The hot, humid weather that has caused electricity use on Oahu to surge recently is expected to let up a little tonight, but light winds will likely persist through the weekend, a National Weather Service forecaster said.
Forecaster Tom Birchard said a moist air mass over much of the state coupled with light Kona winds are to blame for the muggy weather.
The system also caused a funnel cloud near California Avenue in Wahiawa yesterday afternoon, he said.
The funnel cloud, which witnesses reported seeing about 1:15 p.m. near Kamehameha Highway and California Avenue, came close to touching the ground but did not, Birchard said. No injuries or damage were reported.
Birchard said yesterday that the recent sticky weather was unbearable for many because it came along with light Kona winds, which "don't allow air to circulate around people's homes."
He said temperatures have been moderate, but the humidity has made it feel warmer.
Winds should increase to about 10 mph tomorrow night and keep steady through the weekend. Winds are expected to pick up next week, Birchard said.
"We should see a fairly nice weekend," Birchard said. "We may still be pretty warm, just not as muggy. ... The winds won't be all that strong, but it should be a bit of an improvement from what we have now."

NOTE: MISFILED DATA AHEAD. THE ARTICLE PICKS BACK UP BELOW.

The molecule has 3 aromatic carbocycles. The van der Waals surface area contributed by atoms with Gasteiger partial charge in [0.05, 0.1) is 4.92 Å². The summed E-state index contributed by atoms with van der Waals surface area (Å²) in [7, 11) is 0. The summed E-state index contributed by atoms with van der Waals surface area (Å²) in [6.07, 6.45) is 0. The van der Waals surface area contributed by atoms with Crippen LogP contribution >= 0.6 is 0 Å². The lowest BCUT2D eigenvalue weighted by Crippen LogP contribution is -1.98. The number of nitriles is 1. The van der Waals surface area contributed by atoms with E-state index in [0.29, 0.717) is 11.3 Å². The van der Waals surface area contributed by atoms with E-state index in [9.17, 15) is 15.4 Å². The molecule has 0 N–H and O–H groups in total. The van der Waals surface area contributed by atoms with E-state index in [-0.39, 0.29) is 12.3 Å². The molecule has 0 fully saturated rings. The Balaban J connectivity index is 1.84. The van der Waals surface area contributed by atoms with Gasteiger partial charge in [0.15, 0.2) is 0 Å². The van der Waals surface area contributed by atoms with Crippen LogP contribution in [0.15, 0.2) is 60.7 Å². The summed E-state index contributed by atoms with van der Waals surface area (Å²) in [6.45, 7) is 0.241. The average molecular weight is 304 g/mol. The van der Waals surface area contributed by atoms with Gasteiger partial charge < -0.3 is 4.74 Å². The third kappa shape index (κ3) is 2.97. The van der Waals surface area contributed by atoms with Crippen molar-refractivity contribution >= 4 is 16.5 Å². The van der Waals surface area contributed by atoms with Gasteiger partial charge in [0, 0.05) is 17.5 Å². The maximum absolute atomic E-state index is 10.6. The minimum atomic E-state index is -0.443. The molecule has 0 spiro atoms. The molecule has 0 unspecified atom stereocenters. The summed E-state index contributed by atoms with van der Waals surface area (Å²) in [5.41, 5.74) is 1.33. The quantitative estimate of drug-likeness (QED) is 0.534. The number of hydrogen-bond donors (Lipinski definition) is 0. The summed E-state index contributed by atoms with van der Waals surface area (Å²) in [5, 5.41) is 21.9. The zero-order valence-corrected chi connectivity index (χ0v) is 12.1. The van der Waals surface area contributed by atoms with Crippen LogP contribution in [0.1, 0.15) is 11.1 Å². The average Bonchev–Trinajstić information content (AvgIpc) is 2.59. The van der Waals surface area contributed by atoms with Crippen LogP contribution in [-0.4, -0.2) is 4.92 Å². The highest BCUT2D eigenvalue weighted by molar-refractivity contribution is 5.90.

Retailers say they have seen fan and air conditioner sales increase since the muggy weather set in, with Wal-Mart in Mililani selling as many as 100 fans a day this week.
Wal-Mart sales associate Natalie Megnani said window air-conditioning units are selling well, too.
"They do sell pretty fast," she said, adding that units range from $94 to $156.
Customers are also scooping up the units at Home Depot in Iwilei, said electrical supervisor Eric Toyama. He said the store sold out of floor fans in mid-August.
"The minute it's really, really hot," Toyama said, "people come flocking into the store and ask, 'Do you guys have fans or air conditioners?'"
Birchard said the warm weather is not necessarily unusual for mid-October, nearly a month into autumn.
"For this time of the year, we're sort of transitioning between our summer and winter weather patterns," he said.